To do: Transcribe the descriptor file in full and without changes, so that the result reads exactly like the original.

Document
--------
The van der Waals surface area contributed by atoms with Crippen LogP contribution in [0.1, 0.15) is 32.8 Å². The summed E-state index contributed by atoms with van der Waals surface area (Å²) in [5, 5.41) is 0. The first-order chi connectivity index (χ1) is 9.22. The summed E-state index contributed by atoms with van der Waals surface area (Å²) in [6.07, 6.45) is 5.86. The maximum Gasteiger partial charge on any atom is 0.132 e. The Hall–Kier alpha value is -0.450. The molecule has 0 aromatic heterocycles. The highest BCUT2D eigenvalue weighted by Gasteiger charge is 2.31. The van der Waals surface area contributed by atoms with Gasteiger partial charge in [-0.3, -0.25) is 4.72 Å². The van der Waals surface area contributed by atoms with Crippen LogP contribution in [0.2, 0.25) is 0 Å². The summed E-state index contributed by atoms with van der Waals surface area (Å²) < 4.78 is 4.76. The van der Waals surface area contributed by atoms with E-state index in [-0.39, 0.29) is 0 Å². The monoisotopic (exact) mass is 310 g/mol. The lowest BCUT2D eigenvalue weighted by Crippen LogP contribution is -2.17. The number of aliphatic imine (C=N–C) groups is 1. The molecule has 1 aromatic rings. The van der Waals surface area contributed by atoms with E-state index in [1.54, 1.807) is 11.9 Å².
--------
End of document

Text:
The van der Waals surface area contributed by atoms with Crippen LogP contribution in [0.1, 0.15) is 32.8 Å². The summed E-state index contributed by atoms with van der Waals surface area (Å²) in [5, 5.41) is 0. The first-order chi connectivity index (χ1) is 9.22. The summed E-state index contributed by atoms with van der Waals surface area (Å²) in [6.07, 6.45) is 5.86. The maximum Gasteiger partial charge on any atom is 0.132 e. The Hall–Kier alpha value is -0.450. The molecule has 0 aromatic heterocycles. The highest BCUT2D eigenvalue weighted by Gasteiger charge is 2.31. The van der Waals surface area contributed by atoms with Gasteiger partial charge in [-0.3, -0.25) is 4.72 Å². The van der Waals surface area contributed by atoms with Crippen LogP contribution in [0.2, 0.25) is 0 Å². The summed E-state index contributed by atoms with van der Waals surface area (Å²) < 4.78 is 4.76. The van der Waals surface area contributed by atoms with E-state index in [-0.39, 0.29) is 0 Å². The monoisotopic (exact) mass is 310 g/mol. The lowest BCUT2D eigenvalue weighted by Crippen LogP contribution is -2.17. The number of aliphatic imine (C=N–C) groups is 1. The molecule has 1 aromatic rings. The van der Waals surface area contributed by atoms with E-state index in [1.54, 1.807) is 11.9 Å².